JCP – That’s the biggest question I’ve ever been asked (laughs). I’m really into physical humour, I’m drawn to people frantic in energy and physically amusing. Robin Williams comes to mind. Or completely opposite, an extremely still comic. I love a good fall or somebody getting hit in the face (laughs). Wow that’s a big question Shane; what is funny? I feel that’s a bigger question like, what is love (laughs) and accents also do it for me.
Do you suggest one-liners or clips you present on The Soup?
JCP – 100% in the writers room almost every day. The script is on teleprompter but if I feel I need to change it or make it my own, I’m given freedom of choice to find my voice. That’s the journey right now.
With streaming growing, do you think television is still relevant in episodes or is The Soup watched as just clips on phones?
JCP – Good question, we frequently wonder that. We actually set out to make a show for people to view on phones while you’re on the toilet (laughs). As long as your pant-less, I’m happy. Many of the shows we cover are social media inspired or Netflix / Hulu show clips, times are changing. When we say TV here, we don’t just mean cable. It’s all formats included.
Can you surf, or have you tried, being from Brazil?
JCP – (Attempting to answer in Australian accent) Attempted Bondi Beach but there was a swarm of those stinging blue things (Blue Bottles). I’m actually an avid paddle boarder, I’m made fun of for it though but love every minute doing it.
What is something nobody knows about Jade Catta-Preta?
JCP – Well paddle boarding is a big secret but I told you already. Everybody knows I have a dog named Cheryl whom I’m obsessed with who smokes Virginia Slims. I think I am really hard on myself more than people know, it seems I’m free or comfortable. I am trying to be more unique me, more in the moment.
Are you going to use The Soup project to advance into movie roles?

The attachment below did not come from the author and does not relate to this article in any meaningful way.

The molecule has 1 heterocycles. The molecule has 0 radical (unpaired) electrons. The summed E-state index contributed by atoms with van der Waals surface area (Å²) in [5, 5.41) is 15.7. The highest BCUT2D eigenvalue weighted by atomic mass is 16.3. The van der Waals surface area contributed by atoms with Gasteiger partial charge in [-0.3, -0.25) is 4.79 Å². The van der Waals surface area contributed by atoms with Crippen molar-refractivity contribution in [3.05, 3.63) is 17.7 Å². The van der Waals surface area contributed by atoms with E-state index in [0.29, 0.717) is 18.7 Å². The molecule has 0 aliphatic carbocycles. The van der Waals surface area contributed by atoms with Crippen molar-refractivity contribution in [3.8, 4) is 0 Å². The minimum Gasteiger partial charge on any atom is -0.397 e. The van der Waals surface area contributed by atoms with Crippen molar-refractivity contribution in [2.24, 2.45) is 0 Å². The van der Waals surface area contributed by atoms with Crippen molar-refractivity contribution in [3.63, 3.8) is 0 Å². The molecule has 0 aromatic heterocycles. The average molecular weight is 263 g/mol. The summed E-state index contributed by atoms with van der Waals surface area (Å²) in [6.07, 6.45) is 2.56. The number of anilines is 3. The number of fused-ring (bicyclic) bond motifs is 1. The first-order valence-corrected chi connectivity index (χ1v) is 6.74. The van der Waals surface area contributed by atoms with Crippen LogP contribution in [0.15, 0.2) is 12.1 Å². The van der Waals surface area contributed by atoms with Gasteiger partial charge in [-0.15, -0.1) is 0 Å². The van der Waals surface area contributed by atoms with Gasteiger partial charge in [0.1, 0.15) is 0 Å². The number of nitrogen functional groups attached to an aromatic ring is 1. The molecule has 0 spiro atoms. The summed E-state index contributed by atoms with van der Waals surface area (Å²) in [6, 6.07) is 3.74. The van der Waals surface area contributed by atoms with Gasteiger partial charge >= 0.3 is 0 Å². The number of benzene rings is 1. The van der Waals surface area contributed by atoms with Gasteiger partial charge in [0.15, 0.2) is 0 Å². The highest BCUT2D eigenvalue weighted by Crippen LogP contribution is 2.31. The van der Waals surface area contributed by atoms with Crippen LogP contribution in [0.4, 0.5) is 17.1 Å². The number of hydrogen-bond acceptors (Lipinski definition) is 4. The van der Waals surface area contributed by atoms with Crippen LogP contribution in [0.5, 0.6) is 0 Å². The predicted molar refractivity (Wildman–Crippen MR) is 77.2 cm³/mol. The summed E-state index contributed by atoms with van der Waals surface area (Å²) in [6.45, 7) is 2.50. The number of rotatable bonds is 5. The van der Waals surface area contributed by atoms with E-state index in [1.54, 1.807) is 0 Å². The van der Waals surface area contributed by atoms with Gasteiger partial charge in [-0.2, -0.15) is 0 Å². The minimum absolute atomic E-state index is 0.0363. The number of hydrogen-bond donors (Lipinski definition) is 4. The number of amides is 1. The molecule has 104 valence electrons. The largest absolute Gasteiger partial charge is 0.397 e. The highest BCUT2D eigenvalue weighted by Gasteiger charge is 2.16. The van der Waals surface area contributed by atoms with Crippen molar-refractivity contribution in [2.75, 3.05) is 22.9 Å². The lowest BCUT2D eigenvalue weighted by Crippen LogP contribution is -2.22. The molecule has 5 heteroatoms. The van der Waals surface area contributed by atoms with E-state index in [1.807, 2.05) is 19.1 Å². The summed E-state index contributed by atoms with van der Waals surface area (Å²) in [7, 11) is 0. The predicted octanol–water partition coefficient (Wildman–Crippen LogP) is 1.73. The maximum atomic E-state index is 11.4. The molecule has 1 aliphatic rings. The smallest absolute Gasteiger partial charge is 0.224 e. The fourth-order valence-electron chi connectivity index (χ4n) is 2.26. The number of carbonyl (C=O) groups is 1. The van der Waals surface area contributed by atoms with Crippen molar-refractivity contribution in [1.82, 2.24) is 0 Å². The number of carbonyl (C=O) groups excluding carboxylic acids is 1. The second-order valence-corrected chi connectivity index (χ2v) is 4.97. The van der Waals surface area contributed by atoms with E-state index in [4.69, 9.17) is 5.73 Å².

JCP – That’s the dream, I hope so. I’ve had some little secret film auditions this week. Biggest aim is to be in a Brazilian production of something that’s in Portuguese. I went back to do stand-up, now I want to return.
Do you express yourself in Portuguese if you’re angry or don’t want people to understand you sometimes?
JCP – (laughs) No, but I always say I want to date someone Brazilian so we could talk crap about people in public (laughs). You know Shane, in war when prisoners were taken, their first language would come out when tortured revealing their heritage. I curse in Portuguese around the house.
Didn’t think I’d get a history lesson from you Jade.
JCP – (laughs) I’m obsessed with WW2 history, so many people fled to Brazil right after. It has fascinated me the mixture of people who landed there in the 40s / 50s.
Why should Australians tune in to watch The Soup?
JCP – Australian people are 100% the best, they want to have a good laugh. Out of every country, I’ve never felt more included as a friend, I want the country to watch it or think I’m a mate then say she’s so funny!
‘The Soup’ is available on Foxtel, Fetch and eonline
Shane A. BassettSydney Unleashed is one of Australia’s premier entertainment publications exploring the latest in lifestyle trends. From Sydney’s finest restaurants, cafes and bars to the hottest in gadgets, products, and home entertainment, Sydney Unleashed is your one-stop lifestyle platform.